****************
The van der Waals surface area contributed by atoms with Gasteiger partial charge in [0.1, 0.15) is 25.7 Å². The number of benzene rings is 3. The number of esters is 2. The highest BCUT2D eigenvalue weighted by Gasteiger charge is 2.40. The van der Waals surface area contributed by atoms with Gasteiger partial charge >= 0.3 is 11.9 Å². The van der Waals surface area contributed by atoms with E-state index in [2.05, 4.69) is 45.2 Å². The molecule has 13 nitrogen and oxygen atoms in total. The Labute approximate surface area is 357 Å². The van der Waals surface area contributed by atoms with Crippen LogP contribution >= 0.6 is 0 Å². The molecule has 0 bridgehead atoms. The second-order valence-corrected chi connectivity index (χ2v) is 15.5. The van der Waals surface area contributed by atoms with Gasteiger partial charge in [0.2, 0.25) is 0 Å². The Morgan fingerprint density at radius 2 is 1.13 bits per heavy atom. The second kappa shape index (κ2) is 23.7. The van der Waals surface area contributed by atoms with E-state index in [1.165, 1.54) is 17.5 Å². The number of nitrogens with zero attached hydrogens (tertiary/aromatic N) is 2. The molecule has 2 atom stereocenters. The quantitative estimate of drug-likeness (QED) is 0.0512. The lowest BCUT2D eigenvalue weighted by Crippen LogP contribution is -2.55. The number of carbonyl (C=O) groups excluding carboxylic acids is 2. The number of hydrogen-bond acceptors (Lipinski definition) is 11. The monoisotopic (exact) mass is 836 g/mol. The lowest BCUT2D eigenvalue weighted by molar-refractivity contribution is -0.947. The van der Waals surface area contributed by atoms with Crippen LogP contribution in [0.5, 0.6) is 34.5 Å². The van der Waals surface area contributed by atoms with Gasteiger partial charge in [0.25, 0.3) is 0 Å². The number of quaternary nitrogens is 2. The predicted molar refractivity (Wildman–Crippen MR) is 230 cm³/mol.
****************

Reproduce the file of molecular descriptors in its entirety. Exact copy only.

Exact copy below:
The van der Waals surface area contributed by atoms with Gasteiger partial charge in [0.1, 0.15) is 25.7 Å². The number of benzene rings is 3. The number of esters is 2. The highest BCUT2D eigenvalue weighted by Gasteiger charge is 2.40. The van der Waals surface area contributed by atoms with Gasteiger partial charge >= 0.3 is 11.9 Å². The van der Waals surface area contributed by atoms with E-state index in [2.05, 4.69) is 45.2 Å². The molecule has 13 nitrogen and oxygen atoms in total. The Labute approximate surface area is 357 Å². The van der Waals surface area contributed by atoms with Crippen LogP contribution >= 0.6 is 0 Å². The molecule has 0 bridgehead atoms. The second-order valence-corrected chi connectivity index (χ2v) is 15.5. The van der Waals surface area contributed by atoms with Gasteiger partial charge in [0.2, 0.25) is 0 Å². The Morgan fingerprint density at radius 2 is 1.13 bits per heavy atom. The second kappa shape index (κ2) is 23.7. The van der Waals surface area contributed by atoms with E-state index in [1.165, 1.54) is 17.5 Å². The number of nitrogens with zero attached hydrogens (tertiary/aromatic N) is 2. The molecule has 2 atom stereocenters. The quantitative estimate of drug-likeness (QED) is 0.0512. The lowest BCUT2D eigenvalue weighted by Crippen LogP contribution is -2.55. The number of carbonyl (C=O) groups excluding carboxylic acids is 2. The number of hydrogen-bond acceptors (Lipinski definition) is 11. The monoisotopic (exact) mass is 836 g/mol. The lowest BCUT2D eigenvalue weighted by molar-refractivity contribution is -0.947. The van der Waals surface area contributed by atoms with Crippen LogP contribution in [0.5, 0.6) is 34.5 Å². The van der Waals surface area contributed by atoms with Gasteiger partial charge in [0.25, 0.3) is 0 Å². The number of quaternary nitrogens is 2. The predicted molar refractivity (Wildman–Crippen MR) is 230 cm³/mol.